Most specifically, because of the person I am, and because of the nature that young adult male's mind works. Whenver I see an attractive girl of my age, it's almost inevitable that at least one impure thought is going to cross my mind. I'm trying to shed away this mindset, but it's not that easy. And I know for a fact that there many guys out there much worse than me. If someone had the same thoughts about my daughter, as I do at the age of 21, I would definitely set a new standard for Meltdown Nitro Mode.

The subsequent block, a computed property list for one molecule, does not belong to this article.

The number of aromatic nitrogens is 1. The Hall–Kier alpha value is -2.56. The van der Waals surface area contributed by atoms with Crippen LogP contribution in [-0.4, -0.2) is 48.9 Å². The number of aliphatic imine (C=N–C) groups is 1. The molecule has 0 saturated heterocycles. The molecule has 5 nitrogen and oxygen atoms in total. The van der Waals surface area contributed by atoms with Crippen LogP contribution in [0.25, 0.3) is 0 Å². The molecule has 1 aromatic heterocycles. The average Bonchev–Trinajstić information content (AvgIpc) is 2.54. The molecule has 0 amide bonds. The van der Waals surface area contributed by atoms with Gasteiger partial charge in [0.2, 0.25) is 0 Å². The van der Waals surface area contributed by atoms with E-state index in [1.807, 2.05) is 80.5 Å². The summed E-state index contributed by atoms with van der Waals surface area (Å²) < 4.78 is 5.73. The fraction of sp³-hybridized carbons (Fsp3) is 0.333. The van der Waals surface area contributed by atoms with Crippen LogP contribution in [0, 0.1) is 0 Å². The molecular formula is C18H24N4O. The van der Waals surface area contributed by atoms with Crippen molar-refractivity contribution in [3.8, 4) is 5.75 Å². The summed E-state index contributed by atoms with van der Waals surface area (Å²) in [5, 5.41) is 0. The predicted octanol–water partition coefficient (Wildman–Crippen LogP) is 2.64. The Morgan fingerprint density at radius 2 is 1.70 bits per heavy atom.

I often wonder what it would be like if I had a younger sister. I'd more than likely re-define the concept of "overprotective." I don't envy my friends with younger sisters who take a lot of abuse for it, and this is the one form of comedy that I'm not quick to join in on. Aside from Benoit shots and the "C" word, I don't take offense to a whole lot of things. If you start talking politics, I automatically tune you out. If you put down my religion, I shrug my shoulders and ignore you because I know you're an idiot. But I would not put up with someone making jokes about my sister whatsoever. That's one situation in life for me where the gloves would come off. I do think however that it would be quite humorous for a young lad to come over to the Kostich household and introduce himself to my dad and say that he was taking his daughter out on a date tonight. That would be something else because "Hogan Knows Best" doesn't have nothing on him. He would put the fear of God in that kid - it kind of reminds me of the new country song that goes "Ya'll go out and have some fun. I'll see you when you get back, probably be here all night......still cleanin this here gun."